You’ve been on a major (Columbia) as well as indie labels. If you had to do it again, do you think you would’ve remained on an indie?
It was tough at times to navigate my time at Columbia, but I wouldn’t trade that time for anything. There’s definitely some other outside factors I would’ve changed in my life or within my team then, but I had so many great experiences there.
Your voice has been compared to Patsy Cline’s and Roy Orbison’s. Were they influences on you as a singer? What other vocalists inspired you?
They were the first voices I remember hearing that I was really drawn to. When I first started singing, I was godawful because I thought I was supposed to be a soprano, having grown up in Catholic school and doing musical theater. My voice was thin and weak. Then I started singing Roy and Patsy and Robert Plant, Mama Cass and Joe Cocker, and realized I was an alto and a belter. I love a lot of voices. Lee Hazelwood, Scott Walker, Merry Clayton, Bobby “Blue” Bland, Magic Sam, Mark Lanegan, Judy Henske, I could go on for days.
At South by Southwest this year, you took part in a panel on crowdfunding. You were definitely in favor of it. Can you see other artists turning to crowdfunding as you did?
Absolutely. Most of them are.
You mentioned doing comics at the panel, too. Could you tell me more about that?
I’ve always drawn comics. It’s my way of journaling. Also a great way to pass time.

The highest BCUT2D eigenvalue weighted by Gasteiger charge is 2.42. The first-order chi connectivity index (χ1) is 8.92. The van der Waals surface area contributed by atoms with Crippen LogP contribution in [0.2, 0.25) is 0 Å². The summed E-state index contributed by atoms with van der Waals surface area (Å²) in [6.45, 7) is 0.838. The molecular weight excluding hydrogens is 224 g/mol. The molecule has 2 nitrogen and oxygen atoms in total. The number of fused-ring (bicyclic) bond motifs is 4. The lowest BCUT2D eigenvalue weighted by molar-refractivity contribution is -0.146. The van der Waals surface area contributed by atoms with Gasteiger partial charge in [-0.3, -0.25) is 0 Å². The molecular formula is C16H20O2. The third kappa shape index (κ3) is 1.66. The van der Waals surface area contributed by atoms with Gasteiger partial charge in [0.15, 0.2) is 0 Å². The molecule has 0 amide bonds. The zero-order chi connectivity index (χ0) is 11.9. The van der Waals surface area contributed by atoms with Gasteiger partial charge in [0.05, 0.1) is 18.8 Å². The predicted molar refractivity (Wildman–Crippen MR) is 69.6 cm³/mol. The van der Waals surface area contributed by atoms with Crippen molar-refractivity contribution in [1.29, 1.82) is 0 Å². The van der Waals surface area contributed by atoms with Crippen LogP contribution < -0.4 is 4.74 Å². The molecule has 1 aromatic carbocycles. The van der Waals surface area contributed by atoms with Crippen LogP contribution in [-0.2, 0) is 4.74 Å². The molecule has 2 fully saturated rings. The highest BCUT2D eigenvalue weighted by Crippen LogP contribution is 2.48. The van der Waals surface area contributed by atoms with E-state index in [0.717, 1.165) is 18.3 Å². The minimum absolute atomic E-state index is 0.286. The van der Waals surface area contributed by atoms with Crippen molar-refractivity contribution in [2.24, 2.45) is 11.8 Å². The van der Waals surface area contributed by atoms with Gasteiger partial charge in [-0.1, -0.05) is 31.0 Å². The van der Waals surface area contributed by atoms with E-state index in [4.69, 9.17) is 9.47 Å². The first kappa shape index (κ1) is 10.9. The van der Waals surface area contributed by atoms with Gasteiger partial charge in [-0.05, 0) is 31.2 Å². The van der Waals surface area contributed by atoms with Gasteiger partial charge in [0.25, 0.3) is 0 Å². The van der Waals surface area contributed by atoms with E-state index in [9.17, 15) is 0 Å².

Originally, you were an illustrator, yes? What drew you to music? Are there skills you developed as a visual artist that you found were transferable to doing music?
Definitely. They’re very similar. You start with an idea, build the bones, layer up, take away, destroy it, build it back up, add color, take it away and on and on.
“Neptune City” is, IMO, one of your finest songs. Could you give some background on the writing of that song?
Thank you! I came up with the melody cooking pasta with my sister. Just joking around, I sang, “We’re cooking pasta in Neptune City.” Then my sister said “Make a song for Neptune!” So I wrote it from the perspective of my Uncle Dom, who passed away at 13 in a freak accident. His death really affected everyone in the town. People talk about him to this day. He was really special.
Speaking of Neptune, how did growing up there shape your identity as an artist?
Neptune is a sleepy, grimy little beach town that lives in the shadows of Asbury Park and Bruce Springsteen. Growing up there by the river, I had a big imagination and lots of landscape to play out crazy ideas in my head. Also, on the shore, being a musician or a visual artist is seen as a viable trade. Even if you don’t grow up to be the next Springsteen or Dali, you can still play in bars or sell art at all the local galleries and shops. So I felt a lot of freedom there artistically.
Do you follow current artists? Is there anyone you’d want to collaborate with?
Definitely. I’m happy I haven’t grown up grumpy about new music. I definitely have certain tastes, but even off the road there’s nothing I’d rather do than go see live music or collaborate with people.
I’d love to collaborate someday with Nick Cave, the Dap Kings, the Black Angels, Josh Homme, Jack White, Nico Muhly, Chilly Gonzalez, Mark Lanegan, an orchestra, Michael Kiwanuka, Candi Staton, Alex Turner, Springsteen, Heart, Dungen, Tame Impala and on and on.